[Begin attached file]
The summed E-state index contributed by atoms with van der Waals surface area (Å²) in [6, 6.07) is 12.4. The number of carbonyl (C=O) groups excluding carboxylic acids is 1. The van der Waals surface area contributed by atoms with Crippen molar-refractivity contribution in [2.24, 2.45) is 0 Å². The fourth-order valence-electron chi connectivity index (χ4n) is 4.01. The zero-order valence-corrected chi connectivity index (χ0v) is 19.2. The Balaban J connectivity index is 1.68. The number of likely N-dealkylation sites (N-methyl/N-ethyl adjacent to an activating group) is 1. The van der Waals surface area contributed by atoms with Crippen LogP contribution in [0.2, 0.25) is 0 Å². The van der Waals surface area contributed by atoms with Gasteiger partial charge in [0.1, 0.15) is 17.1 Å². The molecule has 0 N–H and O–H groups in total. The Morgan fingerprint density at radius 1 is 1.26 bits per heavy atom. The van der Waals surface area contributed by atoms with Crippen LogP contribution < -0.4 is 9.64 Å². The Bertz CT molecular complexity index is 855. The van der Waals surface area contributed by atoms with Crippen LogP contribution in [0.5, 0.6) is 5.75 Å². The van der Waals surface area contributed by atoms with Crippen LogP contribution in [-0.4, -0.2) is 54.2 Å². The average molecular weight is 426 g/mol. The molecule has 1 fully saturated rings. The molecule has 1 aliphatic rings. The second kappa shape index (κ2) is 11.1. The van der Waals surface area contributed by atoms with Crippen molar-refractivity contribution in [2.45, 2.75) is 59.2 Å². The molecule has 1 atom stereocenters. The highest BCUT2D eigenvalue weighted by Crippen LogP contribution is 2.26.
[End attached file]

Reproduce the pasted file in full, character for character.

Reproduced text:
The summed E-state index contributed by atoms with van der Waals surface area (Å²) in [6, 6.07) is 12.4. The number of carbonyl (C=O) groups excluding carboxylic acids is 1. The van der Waals surface area contributed by atoms with Crippen molar-refractivity contribution in [2.24, 2.45) is 0 Å². The fourth-order valence-electron chi connectivity index (χ4n) is 4.01. The zero-order valence-corrected chi connectivity index (χ0v) is 19.2. The Balaban J connectivity index is 1.68. The number of likely N-dealkylation sites (N-methyl/N-ethyl adjacent to an activating group) is 1. The van der Waals surface area contributed by atoms with Crippen LogP contribution in [0.2, 0.25) is 0 Å². The van der Waals surface area contributed by atoms with Gasteiger partial charge in [0.1, 0.15) is 17.1 Å². The molecule has 0 N–H and O–H groups in total. The Morgan fingerprint density at radius 1 is 1.26 bits per heavy atom. The van der Waals surface area contributed by atoms with Crippen LogP contribution < -0.4 is 9.64 Å². The Bertz CT molecular complexity index is 855. The van der Waals surface area contributed by atoms with Crippen LogP contribution in [0.5, 0.6) is 5.75 Å². The van der Waals surface area contributed by atoms with Crippen LogP contribution in [-0.4, -0.2) is 54.2 Å². The average molecular weight is 426 g/mol. The molecule has 1 fully saturated rings. The molecule has 1 aliphatic rings. The second kappa shape index (κ2) is 11.1. The van der Waals surface area contributed by atoms with Crippen molar-refractivity contribution in [2.45, 2.75) is 59.2 Å². The molecule has 1 atom stereocenters. The highest BCUT2D eigenvalue weighted by Crippen LogP contribution is 2.26.